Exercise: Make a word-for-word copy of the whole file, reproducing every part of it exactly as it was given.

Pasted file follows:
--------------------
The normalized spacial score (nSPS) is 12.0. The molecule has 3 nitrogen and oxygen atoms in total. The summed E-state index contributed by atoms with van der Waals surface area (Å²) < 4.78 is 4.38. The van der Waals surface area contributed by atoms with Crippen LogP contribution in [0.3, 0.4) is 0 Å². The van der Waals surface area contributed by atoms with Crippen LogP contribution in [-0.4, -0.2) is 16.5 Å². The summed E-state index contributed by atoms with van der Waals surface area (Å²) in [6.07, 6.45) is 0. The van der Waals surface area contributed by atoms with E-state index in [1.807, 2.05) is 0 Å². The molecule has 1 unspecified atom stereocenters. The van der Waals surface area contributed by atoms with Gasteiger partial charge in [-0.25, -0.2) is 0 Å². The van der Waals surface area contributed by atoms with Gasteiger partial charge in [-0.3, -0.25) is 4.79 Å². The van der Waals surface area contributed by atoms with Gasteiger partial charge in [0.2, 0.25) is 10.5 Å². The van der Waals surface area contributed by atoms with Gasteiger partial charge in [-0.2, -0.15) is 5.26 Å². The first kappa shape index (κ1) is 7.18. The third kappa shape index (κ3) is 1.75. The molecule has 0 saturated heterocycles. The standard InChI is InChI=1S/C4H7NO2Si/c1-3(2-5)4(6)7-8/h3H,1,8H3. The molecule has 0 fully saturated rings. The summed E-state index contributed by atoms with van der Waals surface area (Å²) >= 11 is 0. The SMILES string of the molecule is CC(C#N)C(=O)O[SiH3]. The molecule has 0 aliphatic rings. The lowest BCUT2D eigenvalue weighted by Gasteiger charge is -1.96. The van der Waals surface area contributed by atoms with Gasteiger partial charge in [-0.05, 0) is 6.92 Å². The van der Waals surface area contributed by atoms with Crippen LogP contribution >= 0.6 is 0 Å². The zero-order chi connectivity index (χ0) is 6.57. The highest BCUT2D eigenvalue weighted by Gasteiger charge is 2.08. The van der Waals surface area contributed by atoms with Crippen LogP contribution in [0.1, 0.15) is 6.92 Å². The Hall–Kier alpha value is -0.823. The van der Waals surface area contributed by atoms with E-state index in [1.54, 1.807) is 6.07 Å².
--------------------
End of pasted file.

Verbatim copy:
The normalized spacial score (nSPS) is 12.0. The molecule has 3 nitrogen and oxygen atoms in total. The summed E-state index contributed by atoms with van der Waals surface area (Å²) < 4.78 is 4.38. The van der Waals surface area contributed by atoms with Crippen LogP contribution in [0.3, 0.4) is 0 Å². The van der Waals surface area contributed by atoms with Crippen LogP contribution in [-0.4, -0.2) is 16.5 Å². The summed E-state index contributed by atoms with van der Waals surface area (Å²) in [6.07, 6.45) is 0. The van der Waals surface area contributed by atoms with E-state index in [1.807, 2.05) is 0 Å². The molecule has 1 unspecified atom stereocenters. The van der Waals surface area contributed by atoms with Gasteiger partial charge in [-0.25, -0.2) is 0 Å². The van der Waals surface area contributed by atoms with Gasteiger partial charge in [-0.3, -0.25) is 4.79 Å². The van der Waals surface area contributed by atoms with Gasteiger partial charge in [0.2, 0.25) is 10.5 Å². The van der Waals surface area contributed by atoms with Gasteiger partial charge in [-0.2, -0.15) is 5.26 Å². The first kappa shape index (κ1) is 7.18. The third kappa shape index (κ3) is 1.75. The molecule has 0 saturated heterocycles. The standard InChI is InChI=1S/C4H7NO2Si/c1-3(2-5)4(6)7-8/h3H,1,8H3. The molecule has 0 fully saturated rings. The summed E-state index contributed by atoms with van der Waals surface area (Å²) >= 11 is 0. The SMILES string of the molecule is CC(C#N)C(=O)O[SiH3]. The molecule has 0 aliphatic rings. The lowest BCUT2D eigenvalue weighted by Gasteiger charge is -1.96. The van der Waals surface area contributed by atoms with Gasteiger partial charge in [-0.05, 0) is 6.92 Å². The van der Waals surface area contributed by atoms with Crippen LogP contribution >= 0.6 is 0 Å². The zero-order chi connectivity index (χ0) is 6.57. The highest BCUT2D eigenvalue weighted by Gasteiger charge is 2.08. The van der Waals surface area contributed by atoms with Crippen LogP contribution in [0.1, 0.15) is 6.92 Å². The Hall–Kier alpha value is -0.823. The van der Waals surface area contributed by atoms with E-state index in [1.54, 1.807) is 6.07 Å².